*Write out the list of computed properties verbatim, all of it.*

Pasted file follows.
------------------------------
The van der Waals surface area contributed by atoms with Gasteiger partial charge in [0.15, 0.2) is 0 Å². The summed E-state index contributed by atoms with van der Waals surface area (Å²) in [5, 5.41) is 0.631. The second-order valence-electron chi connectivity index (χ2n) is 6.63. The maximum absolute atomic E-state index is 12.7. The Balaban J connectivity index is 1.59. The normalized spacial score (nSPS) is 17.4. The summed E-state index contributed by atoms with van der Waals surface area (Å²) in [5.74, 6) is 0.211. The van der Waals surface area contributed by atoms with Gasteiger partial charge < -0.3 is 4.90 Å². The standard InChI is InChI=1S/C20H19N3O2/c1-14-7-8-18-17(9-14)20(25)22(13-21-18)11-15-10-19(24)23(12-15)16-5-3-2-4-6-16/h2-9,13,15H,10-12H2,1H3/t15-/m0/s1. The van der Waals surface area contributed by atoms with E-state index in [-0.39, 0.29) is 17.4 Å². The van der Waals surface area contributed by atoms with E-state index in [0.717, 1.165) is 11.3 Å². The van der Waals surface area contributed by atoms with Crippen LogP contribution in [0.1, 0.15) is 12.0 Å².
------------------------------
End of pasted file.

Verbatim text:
The van der Waals surface area contributed by atoms with Gasteiger partial charge in [0.15, 0.2) is 0 Å². The summed E-state index contributed by atoms with van der Waals surface area (Å²) in [5, 5.41) is 0.631. The second-order valence-electron chi connectivity index (χ2n) is 6.63. The maximum absolute atomic E-state index is 12.7. The Balaban J connectivity index is 1.59. The normalized spacial score (nSPS) is 17.4. The summed E-state index contributed by atoms with van der Waals surface area (Å²) in [5.74, 6) is 0.211. The van der Waals surface area contributed by atoms with Gasteiger partial charge < -0.3 is 4.90 Å². The standard InChI is InChI=1S/C20H19N3O2/c1-14-7-8-18-17(9-14)20(25)22(13-21-18)11-15-10-19(24)23(12-15)16-5-3-2-4-6-16/h2-9,13,15H,10-12H2,1H3/t15-/m0/s1. The van der Waals surface area contributed by atoms with E-state index in [-0.39, 0.29) is 17.4 Å². The van der Waals surface area contributed by atoms with E-state index in [0.717, 1.165) is 11.3 Å². The van der Waals surface area contributed by atoms with Crippen LogP contribution in [0.1, 0.15) is 12.0 Å².